Ahead of the board’s vote, Virginia Sen. Richard H. Black (R-13) argued that, considering homosexuals’ higher than average income and disposable income, they do not face discrimination. He also asked that Christianity not be used to argue for LGBT Pride Month.

Senator Richard H. Black (R-13). (Renss Greene/Loudoun Now)
Senator Richard H. Black (R-13). (Renss Greene/Loudoun Now)

“While Christianity certainly is for forgiveness, I don’t think some of the practices are approved by Holy Scripture,” Black said.

Andrew Bambrick, a sophomore at Patrick Henry College in Purcellville, said the motion was unnecessary.

“The LGBT community has already achieved their stated goal: equality before the law,” Bambrick said, referencing a U.S. Supreme Court decision in June 2015, Obergefell v. Hodges, requiring states recognize same-sex marriages.

Others spoke in favor of the resolution, some from very personal experience. Rising Dominion High School senior Shane Crow said he had seen LGBT students face discrimination in school.

Rising Dominion High School senior Shane Crow. (Renss Greene/Loudoun Now)
Rising Dominion High School senior Shane Crow. (Renss Greene/Loudoun Now)

“I heard that LGBT is already considered equal in the law,” Crow said. “Well, even if that is the case, it is very hard to feel or recognize that we are equal under the law if we are not treated equally in society itself.”

Amy Cannava, co-chairman of the National Association of School Psychologist’s LGBTQI2-S Committee, said after the Obergefell decision, many students were not celebrating.

“Instead, students reminded me how ostracized they felt to be recognized by a nation, but not supported by their own parents,” Cannava said.

“We didn’t just want marriage,” said Brian Reach, president and executive director of NOVA Pride. “We wanted dignity and equality.” He pointed out that LGBT Pride Month is already recognized in the counties of Fairfax and Arlington and cities of Fairfax, Falls Church, Alexandria, and the Town of Herndon, as well as by the state.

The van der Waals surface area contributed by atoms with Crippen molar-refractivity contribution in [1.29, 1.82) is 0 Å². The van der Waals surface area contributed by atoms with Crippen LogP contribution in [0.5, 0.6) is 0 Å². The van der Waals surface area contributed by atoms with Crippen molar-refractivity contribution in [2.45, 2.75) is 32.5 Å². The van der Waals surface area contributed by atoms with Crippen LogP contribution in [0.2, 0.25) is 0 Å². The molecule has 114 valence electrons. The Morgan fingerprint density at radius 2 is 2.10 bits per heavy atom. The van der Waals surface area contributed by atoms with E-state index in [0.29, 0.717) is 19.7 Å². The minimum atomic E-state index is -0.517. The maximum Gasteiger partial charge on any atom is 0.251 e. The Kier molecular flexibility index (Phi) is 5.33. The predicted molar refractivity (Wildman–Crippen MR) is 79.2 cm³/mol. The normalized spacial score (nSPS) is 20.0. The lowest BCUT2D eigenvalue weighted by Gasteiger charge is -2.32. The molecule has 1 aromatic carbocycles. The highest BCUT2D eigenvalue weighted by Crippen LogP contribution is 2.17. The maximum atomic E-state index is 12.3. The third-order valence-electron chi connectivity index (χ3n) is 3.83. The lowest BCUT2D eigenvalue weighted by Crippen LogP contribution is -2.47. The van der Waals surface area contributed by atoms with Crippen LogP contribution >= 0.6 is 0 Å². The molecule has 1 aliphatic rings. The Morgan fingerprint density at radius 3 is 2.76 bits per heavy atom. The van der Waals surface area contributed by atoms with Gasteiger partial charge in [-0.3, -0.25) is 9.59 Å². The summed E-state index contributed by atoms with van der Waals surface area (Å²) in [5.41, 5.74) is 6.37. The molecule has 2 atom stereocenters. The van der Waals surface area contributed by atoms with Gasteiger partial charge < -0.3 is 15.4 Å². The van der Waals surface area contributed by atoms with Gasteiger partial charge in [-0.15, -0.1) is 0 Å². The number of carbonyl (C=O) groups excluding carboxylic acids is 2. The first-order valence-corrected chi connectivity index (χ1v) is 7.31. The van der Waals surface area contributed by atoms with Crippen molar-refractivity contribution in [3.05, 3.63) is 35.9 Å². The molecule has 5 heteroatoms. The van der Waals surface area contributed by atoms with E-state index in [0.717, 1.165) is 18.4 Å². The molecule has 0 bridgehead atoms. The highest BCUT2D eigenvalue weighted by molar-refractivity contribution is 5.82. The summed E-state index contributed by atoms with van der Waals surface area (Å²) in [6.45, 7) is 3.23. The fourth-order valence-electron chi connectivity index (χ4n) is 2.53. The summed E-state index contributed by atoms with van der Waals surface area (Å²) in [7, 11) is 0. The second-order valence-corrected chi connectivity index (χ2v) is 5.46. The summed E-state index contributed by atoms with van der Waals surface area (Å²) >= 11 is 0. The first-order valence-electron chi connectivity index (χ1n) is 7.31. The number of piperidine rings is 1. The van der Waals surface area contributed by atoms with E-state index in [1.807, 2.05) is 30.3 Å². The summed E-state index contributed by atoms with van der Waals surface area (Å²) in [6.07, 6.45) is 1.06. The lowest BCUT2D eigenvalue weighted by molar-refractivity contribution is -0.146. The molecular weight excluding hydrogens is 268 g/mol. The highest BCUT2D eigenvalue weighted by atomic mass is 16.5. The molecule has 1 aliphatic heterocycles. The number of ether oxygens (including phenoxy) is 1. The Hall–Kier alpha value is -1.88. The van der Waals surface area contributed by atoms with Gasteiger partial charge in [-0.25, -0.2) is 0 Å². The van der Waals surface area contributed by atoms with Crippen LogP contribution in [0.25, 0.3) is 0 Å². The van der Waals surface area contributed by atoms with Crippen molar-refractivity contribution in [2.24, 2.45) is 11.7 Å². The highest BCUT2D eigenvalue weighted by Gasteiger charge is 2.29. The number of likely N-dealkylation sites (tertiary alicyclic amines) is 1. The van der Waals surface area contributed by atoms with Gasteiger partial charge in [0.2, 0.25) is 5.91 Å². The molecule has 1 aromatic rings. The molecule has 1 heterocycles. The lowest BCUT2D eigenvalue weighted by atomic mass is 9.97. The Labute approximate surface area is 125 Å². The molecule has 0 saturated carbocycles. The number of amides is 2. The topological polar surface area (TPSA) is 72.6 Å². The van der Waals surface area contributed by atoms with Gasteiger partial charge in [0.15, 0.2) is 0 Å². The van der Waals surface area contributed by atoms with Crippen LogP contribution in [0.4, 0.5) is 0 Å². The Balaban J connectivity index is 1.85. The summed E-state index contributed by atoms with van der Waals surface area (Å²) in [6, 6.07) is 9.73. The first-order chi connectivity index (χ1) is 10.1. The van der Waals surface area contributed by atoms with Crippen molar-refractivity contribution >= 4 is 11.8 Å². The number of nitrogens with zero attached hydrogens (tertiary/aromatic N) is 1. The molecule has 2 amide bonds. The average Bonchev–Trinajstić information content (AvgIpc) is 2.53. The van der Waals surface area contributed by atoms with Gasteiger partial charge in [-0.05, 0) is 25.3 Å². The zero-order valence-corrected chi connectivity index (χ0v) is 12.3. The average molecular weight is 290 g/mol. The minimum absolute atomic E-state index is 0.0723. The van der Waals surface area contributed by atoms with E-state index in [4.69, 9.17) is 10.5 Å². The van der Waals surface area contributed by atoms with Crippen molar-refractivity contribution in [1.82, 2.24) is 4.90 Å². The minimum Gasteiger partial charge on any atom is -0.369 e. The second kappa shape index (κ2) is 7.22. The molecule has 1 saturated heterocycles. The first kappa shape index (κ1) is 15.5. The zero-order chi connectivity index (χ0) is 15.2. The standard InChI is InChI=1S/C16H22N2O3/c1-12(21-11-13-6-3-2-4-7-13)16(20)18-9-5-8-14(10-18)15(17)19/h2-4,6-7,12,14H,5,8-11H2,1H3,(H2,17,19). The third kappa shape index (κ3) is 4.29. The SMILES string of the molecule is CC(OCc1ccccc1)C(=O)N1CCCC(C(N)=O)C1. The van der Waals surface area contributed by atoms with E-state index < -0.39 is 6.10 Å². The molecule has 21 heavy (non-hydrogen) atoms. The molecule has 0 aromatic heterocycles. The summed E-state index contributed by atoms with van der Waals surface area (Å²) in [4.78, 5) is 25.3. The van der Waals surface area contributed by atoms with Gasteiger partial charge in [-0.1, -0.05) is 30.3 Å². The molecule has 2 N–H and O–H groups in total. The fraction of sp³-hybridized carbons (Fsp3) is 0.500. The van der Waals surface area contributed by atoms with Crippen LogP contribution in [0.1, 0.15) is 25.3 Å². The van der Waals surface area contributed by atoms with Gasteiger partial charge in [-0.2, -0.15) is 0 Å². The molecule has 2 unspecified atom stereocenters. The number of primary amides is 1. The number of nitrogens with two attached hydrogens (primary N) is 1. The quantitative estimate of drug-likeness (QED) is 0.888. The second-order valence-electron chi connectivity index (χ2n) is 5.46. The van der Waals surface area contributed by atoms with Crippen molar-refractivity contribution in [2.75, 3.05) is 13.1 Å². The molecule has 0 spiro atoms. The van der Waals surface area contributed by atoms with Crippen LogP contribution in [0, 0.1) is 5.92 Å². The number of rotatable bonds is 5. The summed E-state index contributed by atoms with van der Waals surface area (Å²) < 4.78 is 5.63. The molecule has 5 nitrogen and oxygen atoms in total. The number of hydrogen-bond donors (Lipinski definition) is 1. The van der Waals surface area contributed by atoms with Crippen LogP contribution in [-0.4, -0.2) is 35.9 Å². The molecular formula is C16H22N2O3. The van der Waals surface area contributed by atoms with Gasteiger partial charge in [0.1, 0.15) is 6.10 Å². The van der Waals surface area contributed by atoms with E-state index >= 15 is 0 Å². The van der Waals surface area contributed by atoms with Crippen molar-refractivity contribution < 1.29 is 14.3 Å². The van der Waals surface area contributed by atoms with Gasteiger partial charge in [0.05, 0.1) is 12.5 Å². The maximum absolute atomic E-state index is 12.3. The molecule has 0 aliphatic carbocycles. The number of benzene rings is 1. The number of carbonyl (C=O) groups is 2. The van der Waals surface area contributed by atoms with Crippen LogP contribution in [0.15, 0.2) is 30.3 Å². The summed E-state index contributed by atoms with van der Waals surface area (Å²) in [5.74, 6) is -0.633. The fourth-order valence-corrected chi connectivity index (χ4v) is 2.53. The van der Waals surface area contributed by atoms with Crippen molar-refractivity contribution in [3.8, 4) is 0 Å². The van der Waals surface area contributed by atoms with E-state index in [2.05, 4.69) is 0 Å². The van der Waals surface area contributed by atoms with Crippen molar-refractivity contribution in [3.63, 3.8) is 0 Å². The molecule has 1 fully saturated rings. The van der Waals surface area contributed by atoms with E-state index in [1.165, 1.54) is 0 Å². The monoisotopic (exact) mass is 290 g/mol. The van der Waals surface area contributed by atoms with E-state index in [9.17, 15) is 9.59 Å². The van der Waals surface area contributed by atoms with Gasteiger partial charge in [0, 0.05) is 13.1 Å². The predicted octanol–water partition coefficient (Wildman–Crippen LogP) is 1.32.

Supervisors also traded personal stories. Randall told the board about her niece, who came out at 24 years old.

“She said, ‘I’ve tried not to be gay my whole life. I don’t want to be gay… I would give anything if I were not gay,’ and she apologized and she said, ‘I’m sorry for being gay,'” Randall said. “…I can’t imagine going through my whole life being so scared to say it even to your loving family because of how you think they might react.”

Supervisor Suzanne M. Volpe (R-Algonkian) said she has a homosexual sibling and a homosexual cousin, who are dear to her, but opposed the LGBT Pride Month resolution.

“We cannot legislate hatred out of someone’s heart,” Volpe said. “The way you look, where you came from, your educational background, your ethnicity or sexual orientation, any of that. The only thing we can do is pray that God changes people’s hearts and minds.”

Ultimately, Love Loudoun Month was substituted for the LGBT Pride Month resolution. It passed 5-4, with Randall, Umstattd, Volpe, and Supervisor Geary M. Higgins (R-Catoctin) opposed.

Following the vote, Randall rebuked the Loudoun County Republican and Democratic committees.

“We have a combined board,” Randall said. “Not only do we have to work together, we should work together for the good of the county… Yes, I am chair, but Mr. Buona is vice chair, but to be honest—and let’s just shock the whole county—we agree on about 85 percent of everything.”

She disputed the notion that debates like those over Gun Violence Awareness Day and LGBT Pride Month divide the board.

“This is what a working body that doesn’t always agree, but knows how to disagree without being disagreeable, looks like,” Randall said. “It means you make compromises, it means you bend.”